Men’s 800 Preview: A Terrific Showdown Between the Big Three of Mo Aman, Nijel Amos & David Rudisha

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by LetsRun.com
August 21, 2015

The last time David Rudisha, Nijel Amos and Mo Aman raced at a global championship, King David mesmerized the world with a 1:40.91 WR. Track fans have had to wait three years for the rematch to mean something. At last, it’s upon us and it should be exciting.

In 2013, at the IAAF World Championships in Moscow, with the Olympic gold and silver medallists David Rudisha and Nijel Amos out with injury, there was no doubt who the heavy favorite was. Ethiopia’s Mo Aman – who only lost once all year – was the favorite and delivered on that status. In 2015, Aman is back to defend his crown but this year Rudisha and Amos are both healthy. Which of the ‘Big 3’ wins gold?

The crazy thing is it’s possible the answer is “none of the them.” The revelation of 2015 has been Amel Tuka, a 24-year-old from Bosnia and Herzegovina, who came into the year with a 1:46 pb but now leads the world after his 1:42.51 world-leading win over Amos, Aman and 2013 bronze medallist and previous world leader Ayanleh Souleiman in Monaco. That was Tuka’s only Diamond League race of his career, but he’s pretty much cleaned up against lesser competition in his other races, as he’s only lost once all year.

2013 World Champs top five
1. Mo Aman, Ethiopia 1:43.31
2. Nick Symmonds, USA 1:43.55
3. Ayanleh Souleiman, Djibouti 1:43.76
4. Marcin Lewandowski, Poland 1:44.08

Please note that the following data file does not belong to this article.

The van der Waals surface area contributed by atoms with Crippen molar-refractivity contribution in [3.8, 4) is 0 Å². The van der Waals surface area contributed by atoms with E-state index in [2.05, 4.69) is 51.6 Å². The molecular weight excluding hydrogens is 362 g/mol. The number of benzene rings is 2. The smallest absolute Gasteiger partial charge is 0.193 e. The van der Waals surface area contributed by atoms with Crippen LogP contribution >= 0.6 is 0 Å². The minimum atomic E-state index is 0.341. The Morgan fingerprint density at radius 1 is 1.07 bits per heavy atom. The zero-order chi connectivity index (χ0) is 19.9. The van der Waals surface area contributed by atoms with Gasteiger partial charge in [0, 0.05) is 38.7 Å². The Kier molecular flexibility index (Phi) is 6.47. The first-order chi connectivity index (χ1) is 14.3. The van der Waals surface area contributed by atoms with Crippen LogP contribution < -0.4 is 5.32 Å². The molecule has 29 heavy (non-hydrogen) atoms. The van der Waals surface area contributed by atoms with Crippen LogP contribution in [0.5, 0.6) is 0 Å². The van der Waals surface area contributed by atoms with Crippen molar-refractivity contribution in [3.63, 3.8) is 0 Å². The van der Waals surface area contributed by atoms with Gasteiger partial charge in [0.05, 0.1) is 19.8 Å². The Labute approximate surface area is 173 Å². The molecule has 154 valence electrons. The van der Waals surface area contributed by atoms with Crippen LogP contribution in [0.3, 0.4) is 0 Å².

5. Andrew Osagie, Great Britain 1:44.36
2015 five fastest performers (among men entered)
1. Amel Tuka, Bosnia & Herzegovina 1:42.51
2. Nijel Amos, Botswana 1:42.66
3. Ayanleh Souleiman, Djibouti 1:42.97
4. Adam Kszczot, Poland 1:43.45
5. Mo Aman, Ethiopia 1:43.56

But running fast once in mid-July with no pressure is one thing. Coming through three rounds on top at the end of August is a whole different ballgame. As a result, Tuka’s not the favorite in our eyes. While any of the Big 3 plus Tuka could win, the betting favorite in our eyes should be Botswana’s 21-year-old Nijel Amos. With all due respect to David Rudisha, it could be argued that Amos is the greatest 800 prospect in history. Remember, in London in 2012, he ran a ridiculous 1:41.73 for silver – at age 18. This year, he’s run great all season long on the circuit – finishing first or second in all of his races. He’s finished 2nd three times and won three times, including a narrow win over Rudisha in his last race in London.

Neither Rudisha nor Aman have run nearly as well or as consistently as Amos this year. Aman has two wins on the circuit this year but also a 9th, 8th and 8th as clearly the transition to Oregon has been less than smooth (Aman is part of Nike’s Oregon Track Club and is coached by Nick Symmonds’ old coach, Mark Rowland), which has been surprising to us. Over the years, we’ve often thought to ourselves, “Can you imagine how good the African runners would be if they had Western coaches?”  The answer so far has been far from what we would have expected. A win in Beijing will erase all of those negative thoughts.